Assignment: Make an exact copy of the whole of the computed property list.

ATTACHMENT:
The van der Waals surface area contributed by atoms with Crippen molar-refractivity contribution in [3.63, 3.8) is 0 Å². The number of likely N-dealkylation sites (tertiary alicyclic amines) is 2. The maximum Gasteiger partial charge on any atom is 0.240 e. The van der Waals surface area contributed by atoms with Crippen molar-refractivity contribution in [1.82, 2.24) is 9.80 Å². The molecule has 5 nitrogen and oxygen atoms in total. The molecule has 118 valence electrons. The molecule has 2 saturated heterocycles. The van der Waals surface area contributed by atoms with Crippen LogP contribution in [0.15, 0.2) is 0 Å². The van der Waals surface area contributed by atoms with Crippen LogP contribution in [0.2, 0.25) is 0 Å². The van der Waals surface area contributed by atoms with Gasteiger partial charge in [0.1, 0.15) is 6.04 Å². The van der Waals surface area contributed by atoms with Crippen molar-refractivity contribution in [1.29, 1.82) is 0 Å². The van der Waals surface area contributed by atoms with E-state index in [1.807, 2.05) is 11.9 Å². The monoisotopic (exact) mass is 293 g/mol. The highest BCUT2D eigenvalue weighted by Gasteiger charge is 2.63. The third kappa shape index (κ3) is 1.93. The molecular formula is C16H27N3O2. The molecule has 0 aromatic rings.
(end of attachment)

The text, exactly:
The van der Waals surface area contributed by atoms with Crippen molar-refractivity contribution in [3.63, 3.8) is 0 Å². The number of likely N-dealkylation sites (tertiary alicyclic amines) is 2. The maximum Gasteiger partial charge on any atom is 0.240 e. The van der Waals surface area contributed by atoms with Crippen molar-refractivity contribution in [1.82, 2.24) is 9.80 Å². The molecule has 5 nitrogen and oxygen atoms in total. The molecule has 118 valence electrons. The molecule has 2 saturated heterocycles. The van der Waals surface area contributed by atoms with Crippen LogP contribution in [0.15, 0.2) is 0 Å². The van der Waals surface area contributed by atoms with Crippen LogP contribution in [0.2, 0.25) is 0 Å². The van der Waals surface area contributed by atoms with Gasteiger partial charge in [0.1, 0.15) is 6.04 Å². The van der Waals surface area contributed by atoms with Crippen molar-refractivity contribution in [1.29, 1.82) is 0 Å². The van der Waals surface area contributed by atoms with E-state index in [1.807, 2.05) is 11.9 Å². The monoisotopic (exact) mass is 293 g/mol. The highest BCUT2D eigenvalue weighted by Gasteiger charge is 2.63. The third kappa shape index (κ3) is 1.93. The molecular formula is C16H27N3O2. The molecule has 0 aromatic rings.